The past week wasn’t particularly pleasurable for Bitcoin investors as its price dropped by almost 10 percent. However, fans and users of the Bitcoin network were happy to find that the asset had successfully gone through its Taproot hard fork.
The Taproot update was the first upgrade to happen to the Bitcoin network in years. But, what is it, and what does it mean?
While cryptocurrencies have been heralded as the future of money, they aren’t perfect. The past few years have seen more people use digital assets for different purposes, and an increase in adoption means that cryptocurrencies now have to be dynamic in how they work. For Bitcoin, the biggest needs have been speed and privacy.
The Taproot upgrade, which went live on November 14, looks to bring some improvements to the Bitcoin network from a speed and privacy perspective.
Speed and Privacy Improvements
One of the biggest changes that Taproot brings is the batching of multiple transactions and digital signatures. These signatures are like the physical ones you leave when you conduct transactions through any of the channels you’re used to. They are required for transaction verification on the Bitcoin network, and they are generated using users’ wallets.
Before Taproot, transaction verification on the Bitcoin blockchain was slow due to the need to validate each digital signature. Each signature would need to be checked one by one to ensure that fraudulent transactions were kept at bay. But, Taproot brings the possibility of combining signatures.
Essentially. Taproot ensures that multiple signatures can be batched and verified at once. This is especially important for multi-sig transactions, which are transactions that will need multiple parties to sign off before they go through. Taproot ensures that transactions containing many inputs are condensed into just one.
Taproot can also combine multi-sig transactions with single-signature ones, ensuring that verification can be faster. The upgrade also has significant privacy implications as trackers would now find it more difficult to distinguish between multi-sig and single-sig transactions. This means that Bitcoin’s public blockchain will have even more obscure lines of distinction between the participants in a transaction.
It is worth noting that Taproot also adds Schnorr signatures to the Bitcoin blockchain. This feature makes it incredibly difficult to read multi-sig transactions, increasing their privacy on the chain. While this doesn’t mean that individual Bitcoin addresses on the Bitcoin blockchain will be more anonymous, it makes simple transactions nearly identical to the more complex ones. So, your keys won’t be as exposed as they used to be on the blockchain - a boost for transaction privacy across the board.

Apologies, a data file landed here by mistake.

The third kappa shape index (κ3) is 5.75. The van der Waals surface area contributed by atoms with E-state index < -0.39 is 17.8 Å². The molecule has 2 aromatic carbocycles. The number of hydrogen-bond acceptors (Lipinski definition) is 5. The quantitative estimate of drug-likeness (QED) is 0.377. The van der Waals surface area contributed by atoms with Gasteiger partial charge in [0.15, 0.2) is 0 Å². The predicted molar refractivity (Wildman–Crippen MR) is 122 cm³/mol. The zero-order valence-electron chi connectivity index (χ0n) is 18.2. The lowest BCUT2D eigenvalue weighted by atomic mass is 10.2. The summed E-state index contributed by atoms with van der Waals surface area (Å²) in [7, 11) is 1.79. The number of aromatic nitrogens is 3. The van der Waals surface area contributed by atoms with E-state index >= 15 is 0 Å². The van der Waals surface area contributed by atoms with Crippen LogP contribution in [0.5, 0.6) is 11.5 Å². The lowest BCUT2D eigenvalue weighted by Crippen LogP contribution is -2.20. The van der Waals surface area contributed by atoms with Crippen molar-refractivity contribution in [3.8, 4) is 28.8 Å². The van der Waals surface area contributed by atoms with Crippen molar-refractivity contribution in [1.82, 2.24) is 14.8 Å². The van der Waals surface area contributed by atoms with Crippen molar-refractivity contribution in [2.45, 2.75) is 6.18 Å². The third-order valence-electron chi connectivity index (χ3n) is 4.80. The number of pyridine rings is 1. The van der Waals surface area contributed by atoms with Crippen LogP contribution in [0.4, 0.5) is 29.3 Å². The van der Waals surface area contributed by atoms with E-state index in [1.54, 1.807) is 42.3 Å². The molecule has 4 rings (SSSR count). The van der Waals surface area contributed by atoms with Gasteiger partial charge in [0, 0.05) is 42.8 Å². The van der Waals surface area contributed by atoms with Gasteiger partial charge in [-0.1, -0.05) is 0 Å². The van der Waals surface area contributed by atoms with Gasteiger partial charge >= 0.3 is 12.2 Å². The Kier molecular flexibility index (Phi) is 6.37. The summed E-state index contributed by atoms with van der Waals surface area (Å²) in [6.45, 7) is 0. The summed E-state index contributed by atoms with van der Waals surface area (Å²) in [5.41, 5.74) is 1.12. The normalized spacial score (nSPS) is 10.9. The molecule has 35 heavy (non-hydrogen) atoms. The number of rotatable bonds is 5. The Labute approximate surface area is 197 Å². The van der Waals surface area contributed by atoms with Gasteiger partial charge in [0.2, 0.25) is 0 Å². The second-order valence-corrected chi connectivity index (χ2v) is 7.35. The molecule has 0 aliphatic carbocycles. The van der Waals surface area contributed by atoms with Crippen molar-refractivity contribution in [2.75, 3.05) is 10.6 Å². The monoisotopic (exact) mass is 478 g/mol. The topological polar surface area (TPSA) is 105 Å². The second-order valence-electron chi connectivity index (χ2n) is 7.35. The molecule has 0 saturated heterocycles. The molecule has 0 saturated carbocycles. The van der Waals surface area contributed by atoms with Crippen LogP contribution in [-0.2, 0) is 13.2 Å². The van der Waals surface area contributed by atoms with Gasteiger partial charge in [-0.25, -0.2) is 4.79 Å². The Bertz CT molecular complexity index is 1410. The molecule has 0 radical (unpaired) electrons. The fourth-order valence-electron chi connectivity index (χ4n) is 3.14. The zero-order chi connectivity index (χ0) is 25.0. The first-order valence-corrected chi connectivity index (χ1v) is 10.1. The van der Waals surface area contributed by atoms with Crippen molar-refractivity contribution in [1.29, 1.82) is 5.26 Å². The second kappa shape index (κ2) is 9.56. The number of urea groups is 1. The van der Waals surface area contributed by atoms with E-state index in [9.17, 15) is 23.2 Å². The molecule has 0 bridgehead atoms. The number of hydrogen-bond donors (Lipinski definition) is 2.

Expanding Smart Contract Functionality
Another important feature that Taproot brings is related to smart contracts - self-executing contracts that make blockchains so useful. Smart contracts can be used for any transaction, making them a must-have for any blockchain that hopes to survive today.
Taproot will reduce the size of smart contracts on the Bitcoin blockchain while also reducing the cost of creating them. While the Bitcoin blockchain supports smart contracts, the introduction of layer-two protocols like the Lightning Network has made it even cheaper for people to create smart contracts. Plus, Lightning Network contracts are much faster than those on the core Bitcoin layer.
With better support for smart contracts, developers should feel more confident about building on the Bitcoin network. This should make Bitcoin a bigger player in fields like decentralized finance (DeFi) and much more.
Time for Ethereum to Be Worried?
The optimization of smart contracts on the Bitcoin blockchain has been an important issue for many. With Ethereum currently experiencing scalability issues due to an influx of users, many other chains have grown their smart contract functionality with the hope of competing against it. However, none has been able to quite dethrone Ethereum.
In July, Square CEO Jack Dorsey announced that the company would work on building an environment where the Bitcoin blockchain becomes more functional for developers. Dorsey explained that the company’s new division will build an open developer platform, allowing people to create decentralized financial services on the Bitcoin blockchain.
Mike Brock, a top developer who helped integrate Bitcoin features into Square’s highly successful Cash App division, will lead the team. If successful, they could increase competition for the Ethereum blockchain significantly.
With Taproot, it has become obvious that blockchains will need to continue getting better if they hope to survive. Bitcoin has always been the most popular and most valuable cryptocurrency, but it won’t be able to hold on to that title for long if its blockchain doesn't get more useful. We’re already seeing rumors of Ether eventually becoming more valuable than Bitcoin. Developers will love to see how Taproot - and subsequent upgrades - can grow the Bitcoin blockchain’s functionality for developers.